U.S. President Joe Biden expressed disappointment on Oct. 6 over announced plans by OPEC+ nations to cut oil output and he and officials said the United States was looking at all possible alternatives to keep prices from rising.
Despite that move, Biden said he did not regret his summer trip to Saudi Arabia, which he said was focused on the Middle East.
OPEC+ agreed to steep oil production cuts on Oct. 5, curbing supply in an already tight market and raising the possibility of higher gasoline prices right before the U.S. midterm elections in November, when Biden’s Democrats are defending their control of the House of Representatives and the Senate.
“We’re looking at what alternatives we may have,” Biden told reporters at the White House when asked about the OPEC decision.
“There’s a lot of alternatives. We haven’t made up our minds yet,” he said.
Biden this week called on his administration and Congress to explore ways to boost U.S. energy production and reduce the cartel’s control over energy prices. Some of his options include releasing more oil from the Strategic Petroleum Reserve (SPR) or exploring a curb on energy exports by U.S. companies.
Biden went to Saudi Arabia in July but ended the trip without a deal for the OPEC+ group to help bring down gasoline prices, a key political problem for him at home.
Asked if he regretted his decision to go to Saudi Arabia, Biden said that trip was not essentially about oil.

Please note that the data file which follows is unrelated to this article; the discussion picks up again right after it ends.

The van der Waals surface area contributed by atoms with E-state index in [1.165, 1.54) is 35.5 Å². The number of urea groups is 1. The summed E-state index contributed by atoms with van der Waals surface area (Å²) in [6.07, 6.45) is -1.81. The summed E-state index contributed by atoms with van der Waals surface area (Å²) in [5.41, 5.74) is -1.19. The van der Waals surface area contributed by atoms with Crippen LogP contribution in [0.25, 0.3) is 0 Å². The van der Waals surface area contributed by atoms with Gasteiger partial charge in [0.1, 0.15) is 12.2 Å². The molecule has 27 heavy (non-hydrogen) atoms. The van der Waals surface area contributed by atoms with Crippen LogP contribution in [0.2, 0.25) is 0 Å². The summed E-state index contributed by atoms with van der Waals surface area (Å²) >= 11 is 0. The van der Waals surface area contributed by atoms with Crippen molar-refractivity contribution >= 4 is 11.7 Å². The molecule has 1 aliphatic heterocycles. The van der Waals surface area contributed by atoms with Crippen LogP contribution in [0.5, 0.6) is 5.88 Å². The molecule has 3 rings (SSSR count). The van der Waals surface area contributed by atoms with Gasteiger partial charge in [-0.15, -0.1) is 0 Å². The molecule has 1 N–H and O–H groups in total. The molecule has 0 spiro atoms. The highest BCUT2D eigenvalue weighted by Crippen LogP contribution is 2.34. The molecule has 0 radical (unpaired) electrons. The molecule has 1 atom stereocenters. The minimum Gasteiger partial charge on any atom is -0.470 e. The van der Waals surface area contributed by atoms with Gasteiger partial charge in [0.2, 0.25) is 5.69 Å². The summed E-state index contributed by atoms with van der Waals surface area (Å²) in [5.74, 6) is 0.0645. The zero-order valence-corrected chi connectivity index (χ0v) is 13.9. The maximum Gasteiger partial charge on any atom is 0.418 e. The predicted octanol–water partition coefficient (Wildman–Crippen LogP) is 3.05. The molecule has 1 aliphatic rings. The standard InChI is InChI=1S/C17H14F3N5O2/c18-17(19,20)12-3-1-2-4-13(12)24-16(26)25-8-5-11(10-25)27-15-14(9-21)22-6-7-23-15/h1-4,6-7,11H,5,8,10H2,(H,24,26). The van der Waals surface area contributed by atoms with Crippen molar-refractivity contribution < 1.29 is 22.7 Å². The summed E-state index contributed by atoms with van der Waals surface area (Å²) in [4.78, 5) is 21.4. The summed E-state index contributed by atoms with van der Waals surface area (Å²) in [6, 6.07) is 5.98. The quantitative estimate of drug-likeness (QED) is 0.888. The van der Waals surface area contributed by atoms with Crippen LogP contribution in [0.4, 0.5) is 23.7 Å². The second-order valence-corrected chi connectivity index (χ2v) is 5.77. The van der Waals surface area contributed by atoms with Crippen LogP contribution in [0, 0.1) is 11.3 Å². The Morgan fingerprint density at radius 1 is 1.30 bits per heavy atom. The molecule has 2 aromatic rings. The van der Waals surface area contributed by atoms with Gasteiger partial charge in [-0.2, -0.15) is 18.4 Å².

“The trip was about the Middle East and about Israel and ... rationalization of positions,” he said. “But it is a disappointment,” he added of the OPEC+ decision, and indicates problems.
The White House has sought to take credit for a decline in gasoline prices in recent months after Biden started a series of oil releases from the SPR. High inflation has been a political albatross to the president, and the dip in prices a key victory.
The OPEC+ decision could threaten that momentum and benefit oil-exporter Russia, which is suffering under U.S.-led sanctions.
“We believe it’s unnecessary and unwarranted at a period where, if you look at the global energy picture, oil picture, the lack of supply continues to be a significant challenge,” Biden’s economic adviser, Brian Deese, told reporters on Air Force One on Thursday.
“What the president has directed us, and it continues to be the case, is to take nothing off of the table,” Deese said when asked whether the U.S. could limit energy exports.
“We will be assessing and consulting closely with Congress on a range of issues on the back end of this,” he said.
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